Counselling in Portsmouth with Counsellor Dean Richardson MBACP(Accred)

Portsmouth Couple Counselling

Couple’s Relationship Counselling with Dean Richardson is a non-religious, therapeutic intervention for relationships that are in distressing conflict.

The couple counselling process helps couples perturb their relationship’s behaviour sufficiently to open up space for inspiration, experimentation and new ways of relating.  It’s not just for intimate relationships, neither: it works just as well for platonic relationships (family members, business partners etc) too. The counselling model used is based on tried-and-tested systemic & psychodynamic therapy frameworks which have been around for decades (quite deliberately it isn’t a “latest” or a “trendy” approach to counselling).

Couples counselling also assists couples who are considering separating or ending their relationship, either before or during couples counselling.

No waiting lists – be seen for your first session within a week.

Couple Relationship Counselling.

Portsmouth Couple Relationship Counselling may be suitable for any relationship between two people that is in conflict. Initially we’ll meet in my Portsmouth/Southsea private practice to discuss the process and to learn if the process can be helpful for the couple.  If it cannot we’ll discuss other options and referrals.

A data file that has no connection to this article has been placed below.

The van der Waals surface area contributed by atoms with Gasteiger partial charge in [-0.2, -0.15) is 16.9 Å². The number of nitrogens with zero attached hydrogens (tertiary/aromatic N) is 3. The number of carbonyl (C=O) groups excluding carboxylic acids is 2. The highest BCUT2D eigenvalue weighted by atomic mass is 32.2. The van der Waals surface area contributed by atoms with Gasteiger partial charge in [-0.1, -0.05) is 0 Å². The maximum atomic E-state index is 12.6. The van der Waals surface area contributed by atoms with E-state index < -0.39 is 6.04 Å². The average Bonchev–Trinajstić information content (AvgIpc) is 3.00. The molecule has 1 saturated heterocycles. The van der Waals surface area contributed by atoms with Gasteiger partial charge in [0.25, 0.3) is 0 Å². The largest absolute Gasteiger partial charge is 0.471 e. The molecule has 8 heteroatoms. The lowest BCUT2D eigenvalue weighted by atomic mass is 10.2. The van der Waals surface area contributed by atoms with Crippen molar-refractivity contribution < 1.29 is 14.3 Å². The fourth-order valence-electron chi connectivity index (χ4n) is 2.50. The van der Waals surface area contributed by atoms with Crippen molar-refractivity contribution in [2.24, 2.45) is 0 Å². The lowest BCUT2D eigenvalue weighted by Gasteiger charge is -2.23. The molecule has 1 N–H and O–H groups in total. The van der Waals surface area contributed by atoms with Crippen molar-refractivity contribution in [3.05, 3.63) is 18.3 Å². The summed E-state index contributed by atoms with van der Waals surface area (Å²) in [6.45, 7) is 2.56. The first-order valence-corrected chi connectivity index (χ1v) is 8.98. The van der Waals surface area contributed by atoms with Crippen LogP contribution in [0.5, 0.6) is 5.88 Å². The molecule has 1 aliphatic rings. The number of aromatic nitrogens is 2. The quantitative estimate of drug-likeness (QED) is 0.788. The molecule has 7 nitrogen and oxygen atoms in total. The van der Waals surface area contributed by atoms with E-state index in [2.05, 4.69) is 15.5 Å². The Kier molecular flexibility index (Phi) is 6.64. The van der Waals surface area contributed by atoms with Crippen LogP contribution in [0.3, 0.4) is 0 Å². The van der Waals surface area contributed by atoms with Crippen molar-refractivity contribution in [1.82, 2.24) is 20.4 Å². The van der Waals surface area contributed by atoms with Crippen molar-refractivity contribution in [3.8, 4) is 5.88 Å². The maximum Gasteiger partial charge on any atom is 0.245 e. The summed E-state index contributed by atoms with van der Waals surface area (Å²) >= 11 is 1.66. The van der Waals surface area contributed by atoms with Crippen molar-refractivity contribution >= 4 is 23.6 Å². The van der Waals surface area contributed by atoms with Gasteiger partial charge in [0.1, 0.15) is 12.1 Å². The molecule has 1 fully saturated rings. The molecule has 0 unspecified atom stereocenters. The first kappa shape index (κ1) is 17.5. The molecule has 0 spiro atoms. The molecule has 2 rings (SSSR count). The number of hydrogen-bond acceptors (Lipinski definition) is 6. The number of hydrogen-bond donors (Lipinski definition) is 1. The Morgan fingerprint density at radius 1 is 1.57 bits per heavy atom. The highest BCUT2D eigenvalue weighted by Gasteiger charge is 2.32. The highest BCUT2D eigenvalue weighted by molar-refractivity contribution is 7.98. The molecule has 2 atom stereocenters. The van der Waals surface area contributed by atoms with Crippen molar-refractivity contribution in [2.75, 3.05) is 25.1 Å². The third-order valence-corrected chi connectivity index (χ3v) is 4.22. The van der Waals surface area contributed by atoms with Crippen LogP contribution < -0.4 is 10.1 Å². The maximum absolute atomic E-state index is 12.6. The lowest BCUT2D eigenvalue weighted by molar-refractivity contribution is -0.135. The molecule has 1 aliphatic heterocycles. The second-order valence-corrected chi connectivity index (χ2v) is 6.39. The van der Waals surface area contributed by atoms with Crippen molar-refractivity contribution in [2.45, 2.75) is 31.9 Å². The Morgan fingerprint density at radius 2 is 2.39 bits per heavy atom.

Relationships that can be a candidate for couple relationship counselling:-

  • Marriage
  • Civil Partnerships.
  • Intimate Relationships made of hetero- homo- or mixed-orientation couples.
  • Platonic Professional / Business Partnerships.
  • Friends/room-mates/accommodation sharing etc.

… and you don’t even need to be a resident of Portsmouth … you both just have to be able to get to my practice in Southsea, Hampshire.

An Overview of the Counselling Process.

‘…the therapist does not impose normative (or other) views about couple functioning in general, nor about the specific solutions that might be acceptable to this couple in particular.  Instead the therapist maintains a stance of open-minded curiosity […] which leads to an exploration with the couple of the history and meanings of their current situation and of their previous attempted solutions and impasses.’ (Jones & Asen, 2000)

  • Couple meet together along with the counsellor weekly.
  • Identify and agree what should be the focus of the counselling work.
  • Learn about the relationship “system” … what’s happening in the way that the couple relates to each other.  Learn about what the couple believes is going wrong, learn about the disagreements.